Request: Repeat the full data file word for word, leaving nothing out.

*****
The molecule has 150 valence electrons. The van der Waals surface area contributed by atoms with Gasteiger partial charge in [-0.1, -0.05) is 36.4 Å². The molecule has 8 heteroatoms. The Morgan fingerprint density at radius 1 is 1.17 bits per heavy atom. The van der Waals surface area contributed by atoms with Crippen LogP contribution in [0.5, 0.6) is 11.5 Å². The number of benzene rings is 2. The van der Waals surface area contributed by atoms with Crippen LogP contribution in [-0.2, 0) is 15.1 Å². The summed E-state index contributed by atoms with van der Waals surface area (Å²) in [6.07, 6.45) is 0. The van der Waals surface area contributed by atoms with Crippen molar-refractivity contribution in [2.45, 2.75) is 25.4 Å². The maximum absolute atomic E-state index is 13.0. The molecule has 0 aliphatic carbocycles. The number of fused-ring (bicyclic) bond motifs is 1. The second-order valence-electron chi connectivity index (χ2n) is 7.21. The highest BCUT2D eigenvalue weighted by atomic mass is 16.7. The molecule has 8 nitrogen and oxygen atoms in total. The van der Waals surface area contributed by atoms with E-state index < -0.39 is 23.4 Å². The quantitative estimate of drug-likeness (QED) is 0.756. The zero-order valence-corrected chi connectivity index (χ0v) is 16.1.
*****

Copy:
The molecule has 150 valence electrons. The van der Waals surface area contributed by atoms with Gasteiger partial charge in [-0.1, -0.05) is 36.4 Å². The molecule has 8 heteroatoms. The Morgan fingerprint density at radius 1 is 1.17 bits per heavy atom. The van der Waals surface area contributed by atoms with Crippen LogP contribution in [0.5, 0.6) is 11.5 Å². The number of benzene rings is 2. The van der Waals surface area contributed by atoms with Crippen LogP contribution in [-0.2, 0) is 15.1 Å². The summed E-state index contributed by atoms with van der Waals surface area (Å²) in [6.07, 6.45) is 0. The van der Waals surface area contributed by atoms with Crippen molar-refractivity contribution in [2.45, 2.75) is 25.4 Å². The maximum absolute atomic E-state index is 13.0. The molecule has 0 aliphatic carbocycles. The number of fused-ring (bicyclic) bond motifs is 1. The second-order valence-electron chi connectivity index (χ2n) is 7.21. The highest BCUT2D eigenvalue weighted by atomic mass is 16.7. The molecule has 8 nitrogen and oxygen atoms in total. The van der Waals surface area contributed by atoms with E-state index < -0.39 is 23.4 Å². The quantitative estimate of drug-likeness (QED) is 0.756. The zero-order valence-corrected chi connectivity index (χ0v) is 16.1.